Will There Be Fees? Do realize that coaching archery is not a charity function (although it may feel like that from time to time). We assume that fees will be charged. Our current guest coach is charging $65/hr for adults and $50/hr for youths 18 and under. These are quite reasonable in our area. Coaches of lesser resume will generally be charging less. (we recommend that fees be adjusted to the loacl economy. If the area is not so rich, we recommend reduced fees. If affluent, well. . . .) One of our most gratifying guest coaching gigs occurred when we broached the idea with our JOAD program’s parents and one of them offered air fare vouchers he had accumulated and another offered room and board. A third set of parents offered to pick him up at the airport (45 minutes away) and take him back and drive him around in the interim. If you have a large program, you may experience the same generosity from your archery parents.

Preparing for Your Sessions If you book a guest coach, there is some preparation involved. If individual lessons are involved, you need to inform people of their availability and sign up takers for slots in your schedule. Make sure you tell people where and when and what the fees are and how they can pay for the fees (cash, check, PayPal, etc.). We provide our Guest Coach a schedule, all addresses, directions, etc. ahead of time if we can.

If the Guest Coach is coming to take your class(es), make sure that your students know that ahead of time and ask them to prepare. The simplest thing to ask them to do is to prepare a list of things they are working on. (Our lists are always a minimum of at least three things.) You might also ask them to prepare questions they could ask the coach. This is why a handout/flyer is a good thing for this event as you can provide some background on your guest coach, which can lead to good questions being asked.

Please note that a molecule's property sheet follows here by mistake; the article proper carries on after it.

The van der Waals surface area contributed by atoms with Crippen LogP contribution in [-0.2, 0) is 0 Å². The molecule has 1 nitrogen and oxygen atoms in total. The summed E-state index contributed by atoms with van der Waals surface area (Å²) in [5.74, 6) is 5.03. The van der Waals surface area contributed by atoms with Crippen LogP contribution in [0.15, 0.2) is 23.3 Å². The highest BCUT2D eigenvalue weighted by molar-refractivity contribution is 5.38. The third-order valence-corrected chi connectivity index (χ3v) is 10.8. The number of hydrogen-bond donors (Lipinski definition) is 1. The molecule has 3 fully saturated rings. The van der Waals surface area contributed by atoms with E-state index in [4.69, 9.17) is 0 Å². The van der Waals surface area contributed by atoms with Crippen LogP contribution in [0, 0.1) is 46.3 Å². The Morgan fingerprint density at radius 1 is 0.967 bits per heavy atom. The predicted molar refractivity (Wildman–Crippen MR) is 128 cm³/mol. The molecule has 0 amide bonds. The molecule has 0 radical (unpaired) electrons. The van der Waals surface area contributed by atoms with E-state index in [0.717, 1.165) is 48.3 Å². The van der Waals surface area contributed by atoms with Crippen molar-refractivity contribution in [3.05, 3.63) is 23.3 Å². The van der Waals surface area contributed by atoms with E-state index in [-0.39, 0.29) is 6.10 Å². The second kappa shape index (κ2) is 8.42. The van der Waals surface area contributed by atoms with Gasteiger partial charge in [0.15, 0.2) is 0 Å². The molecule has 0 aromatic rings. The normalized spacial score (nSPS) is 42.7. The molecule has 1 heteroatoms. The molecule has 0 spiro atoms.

What’s In It For You? We ask this question a lot. What is in this for you? This sounds like it is more work than doing your class or lessons yourself, and you are right about that. But if you manage to get a really good coach to come give lessons, this can turn out to be a master class in coaching for you! By all means, sit nearby and observe your Guest Coach working. (We recommend you don’t make comments unless asked.) Watching a master coach go about his or her business can provide a great deal of inspiration and ideas for you to pursue in your coaching. Take a notebook.

So, this is not all about “them,” this is also about “you” and how you become a better coach.


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Filed under For AER Coaches